In one of her commentaries that conclude each chapter in Zen and the Art of Saving the Planet by Buddhist monk Thich Nhat Hanh, Sister True Dedication offers some surprising tips to listen deeply.
She writes, “before visiting Plum Village (a monastery founded by Thich Nhat Hanh) for the first time, I didn’t realize listening was learnable. I just figured that you either have the gift, or you don’t—and I didn’t. But gradually I discovered that, the more I was able to simply be still and listen to myself, the more space I had to listen to others; the more I listened to the skies and trees, the more I could listen to human beings.”
But eventually she learned that there are a few tricks that can make us better listeners. Here are three of them.
- Follow our breathing while listening. “Right away, we become an embodied listener. Paying attention to the extraordinary symphony of our breathing keeps us rooted in the present moment and helps us not get distracted by our own internal discourse.”
- Take care of the impression of the other person’s suffering in the way it affects our breathing and our body. “If tension arises, we release it on an out-breath. If our breathing gets uneven or short, we soften and gently release it. We don’t repress any feelings that come up for us; we simply take note of them and embrace them, knowing we can always look into them later after we have finished listening.”
- Don’t interrupt. “When someone triggers us, or says something false, the first thing we might want to do is to interrupt, correct them, and explain why they’re wrong. But, in deep, compassionate listening, our task is above all to allow the other person to say everything they have to say. It’s our chance to hear what they really think, in their heart of hearts.”
You might also be interested in this conversation on leadership and power of listening our colleagues Charles Assisi and NS Ramnath had with Arun Maira. Do listen and let us know what you think.
In this issue
- The Great Supply Chain Disruption
- Attrition or Attraction?
- Cheap Talk
The Great Supply Chain Disruption
A report in The New York Times looks at the Great Supply Chain Disruption the world is facing by focusing on one of the biggest ports in the US, where cargo has been piling up. Some believed that it was temporary, and will clear like traffic jams do. But like wealth, bottlenecks also have a tendency to create more bottlenecks.
“Mr. [Ruel] Joyner, 46, designs his furniture in Savannah while relying on factories from China and India to manufacture many of his wares. The upheaval on the seas has slowed deliveries, limiting his sales.
“He pointed to a brown leather recliner made for him in Dallas. The factory is struggling to secure the reclining mechanism from its supplier in China.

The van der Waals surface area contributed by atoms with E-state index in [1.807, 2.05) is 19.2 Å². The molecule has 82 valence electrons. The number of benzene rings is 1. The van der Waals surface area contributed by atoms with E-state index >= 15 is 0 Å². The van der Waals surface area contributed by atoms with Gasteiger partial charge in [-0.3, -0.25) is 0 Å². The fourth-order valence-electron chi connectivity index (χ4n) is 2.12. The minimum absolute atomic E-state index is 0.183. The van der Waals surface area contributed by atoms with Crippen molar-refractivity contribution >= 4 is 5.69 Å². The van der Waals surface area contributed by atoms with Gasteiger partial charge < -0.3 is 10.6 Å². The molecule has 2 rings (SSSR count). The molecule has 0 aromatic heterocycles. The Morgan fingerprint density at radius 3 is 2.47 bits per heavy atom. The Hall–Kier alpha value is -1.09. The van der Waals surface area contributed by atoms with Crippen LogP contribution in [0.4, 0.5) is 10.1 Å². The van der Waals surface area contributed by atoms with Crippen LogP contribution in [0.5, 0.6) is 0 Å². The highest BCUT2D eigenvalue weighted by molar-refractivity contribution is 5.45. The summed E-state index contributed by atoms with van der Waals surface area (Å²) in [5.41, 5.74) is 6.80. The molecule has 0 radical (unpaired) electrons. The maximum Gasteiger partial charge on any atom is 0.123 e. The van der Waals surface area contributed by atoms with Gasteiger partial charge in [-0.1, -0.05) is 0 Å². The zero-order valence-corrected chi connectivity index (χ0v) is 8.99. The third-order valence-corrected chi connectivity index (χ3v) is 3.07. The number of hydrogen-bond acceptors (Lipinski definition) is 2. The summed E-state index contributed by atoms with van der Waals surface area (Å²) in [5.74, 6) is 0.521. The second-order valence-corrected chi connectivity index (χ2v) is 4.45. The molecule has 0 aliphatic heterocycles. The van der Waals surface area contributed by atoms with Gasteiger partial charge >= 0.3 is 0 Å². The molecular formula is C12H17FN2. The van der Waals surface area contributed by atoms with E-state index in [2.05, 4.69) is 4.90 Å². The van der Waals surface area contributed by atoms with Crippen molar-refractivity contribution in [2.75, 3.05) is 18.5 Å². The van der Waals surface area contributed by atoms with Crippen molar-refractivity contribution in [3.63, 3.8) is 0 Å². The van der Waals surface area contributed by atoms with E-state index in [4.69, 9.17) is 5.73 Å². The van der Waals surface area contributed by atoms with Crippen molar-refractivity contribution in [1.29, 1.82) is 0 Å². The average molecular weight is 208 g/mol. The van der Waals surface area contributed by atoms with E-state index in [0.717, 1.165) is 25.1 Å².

“‘Where we were getting stuff in 30 days, they are now telling us six months,’ Mr. Joyner said. Customers are calling to complain.
“His experience also underscores how the shortages and delays have become a source of concern about fair competition. Giant retailers like Target and Home Depot have responded by stockpiling goods in warehouses and, in some cases, chartering their own ships. These options are not available to the average small business.
Bottlenecks have a way of causing more bottlenecks. As many companies have ordered extra and earlier, especially as they prepare for the all-consuming holiday season, warehouses have become jammed.”
Attrition or Attraction?
Each time we call people in senior roles to ask what keeps them awake through the nights, a narrative we hear often is how they are at work to attract and retain good talent. Because in the post Covid world, people are rethinking priorities and many are opting out of the rat race. That is why we thought the outcomes of a survey by McKinsey most interesting.
“Executives who think that employee attrition is easing—or is limited to particular industries—are misguided. Forty percent of the employees in our survey said they are at least somewhat likely to quit in the next three to six months. Eighteen percent of the respondents said their intentions range from likely to almost certain. These findings held across all five countries we surveyed (Australia, Canada, Singapore, the United Kingdom, and the United States) and were broadly consistent across industries. Businesses in the leisure and hospitality industry are the most at risk for losing employees, but many healthcare and white-collar workers say they also plan to quit. Even among educators—the employees least likely to say they may quit—almost one-third reported that they are at least somewhat likely to do so…
“This trend not only is poised to continue but could get much worse. Among employees who said they are at least somewhat likely to leave their jobs in the next three to six months, almost two-thirds added that they would do so without lining up new jobs.”
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